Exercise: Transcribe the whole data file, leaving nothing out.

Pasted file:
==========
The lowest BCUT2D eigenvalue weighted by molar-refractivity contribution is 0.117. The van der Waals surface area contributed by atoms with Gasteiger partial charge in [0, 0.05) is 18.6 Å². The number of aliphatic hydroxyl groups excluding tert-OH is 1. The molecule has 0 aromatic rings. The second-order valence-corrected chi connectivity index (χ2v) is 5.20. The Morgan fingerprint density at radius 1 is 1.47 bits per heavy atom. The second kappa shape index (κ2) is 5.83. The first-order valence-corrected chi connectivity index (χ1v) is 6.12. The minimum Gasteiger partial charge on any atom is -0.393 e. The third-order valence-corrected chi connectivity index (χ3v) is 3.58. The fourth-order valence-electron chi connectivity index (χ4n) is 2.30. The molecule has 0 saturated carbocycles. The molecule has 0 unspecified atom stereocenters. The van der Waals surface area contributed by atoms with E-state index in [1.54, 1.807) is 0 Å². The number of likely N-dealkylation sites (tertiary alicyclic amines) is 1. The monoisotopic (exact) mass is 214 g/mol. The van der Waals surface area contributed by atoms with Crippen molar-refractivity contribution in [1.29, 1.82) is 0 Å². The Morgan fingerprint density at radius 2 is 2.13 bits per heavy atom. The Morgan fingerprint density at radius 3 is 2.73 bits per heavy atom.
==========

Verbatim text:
The lowest BCUT2D eigenvalue weighted by molar-refractivity contribution is 0.117. The van der Waals surface area contributed by atoms with Gasteiger partial charge in [0, 0.05) is 18.6 Å². The number of aliphatic hydroxyl groups excluding tert-OH is 1. The molecule has 0 aromatic rings. The second-order valence-corrected chi connectivity index (χ2v) is 5.20. The Morgan fingerprint density at radius 1 is 1.47 bits per heavy atom. The second kappa shape index (κ2) is 5.83. The first-order valence-corrected chi connectivity index (χ1v) is 6.12. The minimum Gasteiger partial charge on any atom is -0.393 e. The third-order valence-corrected chi connectivity index (χ3v) is 3.58. The fourth-order valence-electron chi connectivity index (χ4n) is 2.30. The molecule has 0 saturated carbocycles. The molecule has 0 unspecified atom stereocenters. The van der Waals surface area contributed by atoms with E-state index in [1.54, 1.807) is 0 Å². The number of likely N-dealkylation sites (tertiary alicyclic amines) is 1. The monoisotopic (exact) mass is 214 g/mol. The van der Waals surface area contributed by atoms with Crippen molar-refractivity contribution in [1.29, 1.82) is 0 Å². The Morgan fingerprint density at radius 2 is 2.13 bits per heavy atom. The Morgan fingerprint density at radius 3 is 2.73 bits per heavy atom.